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Whiskey Battle

June 23, 2014
June 23, 2014

Table of Contents
June 23, 2014

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Whiskey Battle

White lightning and NASCAR's roots

THE HISTORY OF stock car racing is intertwined with the history of bootlegging and the men who raced their illegal liquid cargo in souped-up Fords through the back roads of Appalachia. A new book about the distinctly American spirit, Moonshine: A Cultural History of America's Infamous Liquor by Jaime Joyce, celebrates all things 'shine and includes an examination of its role in the rise of racing. Some greats left a legacy on the track as well as on the open road. Drink it in.

This is an article from the June 23, 2014 issue

[The following text appears within a diagram. Please see hardcopy or PDF for actual diagram.]

RACING LEGACY

WHISKEY-TRIPPING STREET CRED

RAYMOND PARKS

In the 1930s he invested his moonshine profits into a career as one of stock car racing's first team owners.

RED VOGT

Mechanic who made his name customizing engines on liquor cars; came up with the name for NASCAR, in 1947.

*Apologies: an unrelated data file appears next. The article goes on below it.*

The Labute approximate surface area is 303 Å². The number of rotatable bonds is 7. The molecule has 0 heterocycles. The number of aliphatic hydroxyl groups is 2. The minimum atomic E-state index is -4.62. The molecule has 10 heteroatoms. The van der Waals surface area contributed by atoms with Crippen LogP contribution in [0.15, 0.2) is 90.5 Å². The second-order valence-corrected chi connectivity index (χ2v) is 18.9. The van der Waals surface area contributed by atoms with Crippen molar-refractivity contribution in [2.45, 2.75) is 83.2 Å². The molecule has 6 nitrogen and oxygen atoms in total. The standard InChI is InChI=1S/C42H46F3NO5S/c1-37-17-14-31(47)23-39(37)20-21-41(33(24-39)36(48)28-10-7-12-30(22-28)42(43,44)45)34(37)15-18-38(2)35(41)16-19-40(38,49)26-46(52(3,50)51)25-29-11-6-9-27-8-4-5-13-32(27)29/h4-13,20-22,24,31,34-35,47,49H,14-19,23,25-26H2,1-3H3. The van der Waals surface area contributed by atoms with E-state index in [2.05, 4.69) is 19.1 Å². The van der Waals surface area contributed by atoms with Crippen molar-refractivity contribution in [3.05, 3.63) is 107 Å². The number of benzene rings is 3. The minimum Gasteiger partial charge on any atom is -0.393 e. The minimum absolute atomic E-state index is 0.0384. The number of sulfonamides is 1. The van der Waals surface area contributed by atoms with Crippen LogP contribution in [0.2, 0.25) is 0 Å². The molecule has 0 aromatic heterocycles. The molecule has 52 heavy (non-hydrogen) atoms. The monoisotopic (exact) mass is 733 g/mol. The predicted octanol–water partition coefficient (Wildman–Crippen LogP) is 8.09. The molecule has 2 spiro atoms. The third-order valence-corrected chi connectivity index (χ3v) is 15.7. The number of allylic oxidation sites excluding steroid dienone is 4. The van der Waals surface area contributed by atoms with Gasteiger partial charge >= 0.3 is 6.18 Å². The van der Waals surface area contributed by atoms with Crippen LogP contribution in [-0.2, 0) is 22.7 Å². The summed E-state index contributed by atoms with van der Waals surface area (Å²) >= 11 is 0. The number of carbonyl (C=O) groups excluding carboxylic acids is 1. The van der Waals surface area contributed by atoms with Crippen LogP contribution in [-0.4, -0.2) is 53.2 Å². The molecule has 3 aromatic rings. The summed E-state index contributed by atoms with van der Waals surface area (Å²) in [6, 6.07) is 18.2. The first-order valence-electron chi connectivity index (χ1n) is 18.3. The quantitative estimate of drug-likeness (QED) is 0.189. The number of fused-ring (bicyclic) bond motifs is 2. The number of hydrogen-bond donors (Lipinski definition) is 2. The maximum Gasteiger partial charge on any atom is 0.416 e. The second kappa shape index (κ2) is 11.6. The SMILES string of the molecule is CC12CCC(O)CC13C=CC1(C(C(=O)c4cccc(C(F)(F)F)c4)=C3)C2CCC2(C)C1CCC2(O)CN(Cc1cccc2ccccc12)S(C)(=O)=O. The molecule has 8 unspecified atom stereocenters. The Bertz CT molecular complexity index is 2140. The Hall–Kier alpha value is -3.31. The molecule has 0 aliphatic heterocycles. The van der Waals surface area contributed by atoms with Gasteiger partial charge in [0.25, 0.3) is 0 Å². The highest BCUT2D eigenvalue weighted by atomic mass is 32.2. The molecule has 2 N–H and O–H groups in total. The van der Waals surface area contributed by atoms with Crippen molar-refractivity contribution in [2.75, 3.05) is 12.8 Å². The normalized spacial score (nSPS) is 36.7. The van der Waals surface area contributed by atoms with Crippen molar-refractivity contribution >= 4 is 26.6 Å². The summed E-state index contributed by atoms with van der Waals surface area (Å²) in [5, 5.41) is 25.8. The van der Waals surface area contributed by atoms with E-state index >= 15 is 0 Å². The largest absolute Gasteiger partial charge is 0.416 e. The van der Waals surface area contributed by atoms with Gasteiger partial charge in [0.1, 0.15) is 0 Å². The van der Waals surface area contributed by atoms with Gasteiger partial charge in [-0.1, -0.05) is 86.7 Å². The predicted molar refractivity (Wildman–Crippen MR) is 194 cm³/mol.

WENDELL SCOTT

Before becoming the first African-American to win a NASCAR premiere race (1963), he worked as a taxi driver and whiskey tripper.

JUNIOR JOHNSON

Son of a bootlegger, he raced revenuers before winning 50 Cup Series races as a driver and six titles as a team owner.

LLOYD SEAY

Called the "best pure race car driver I ever saw" by NASCAR founder Bill France Sr., he was killed by a cousin over a moonshine operation in 1941.

ROY HALL

Arrested 16 times between 1937 and '45, often for running 'shine; he set a speed record at the Daytona Beach Road Course in '40.

THEY SAID IT

"I'd really like to hit one out, so I can just jog."

Brandon Barnes

The Rockies' rightfielder after Saturday's 5--4 road win over the Giants, in which he hit his second homer of the season—both of them inside-the-parkers.

TWELVE PHOTOSMARTYN GODDARD/CORBIS (CAR)DIAGRAMPHOTODUSTIN BRADFORD/GETTY IMAGES (BARNES)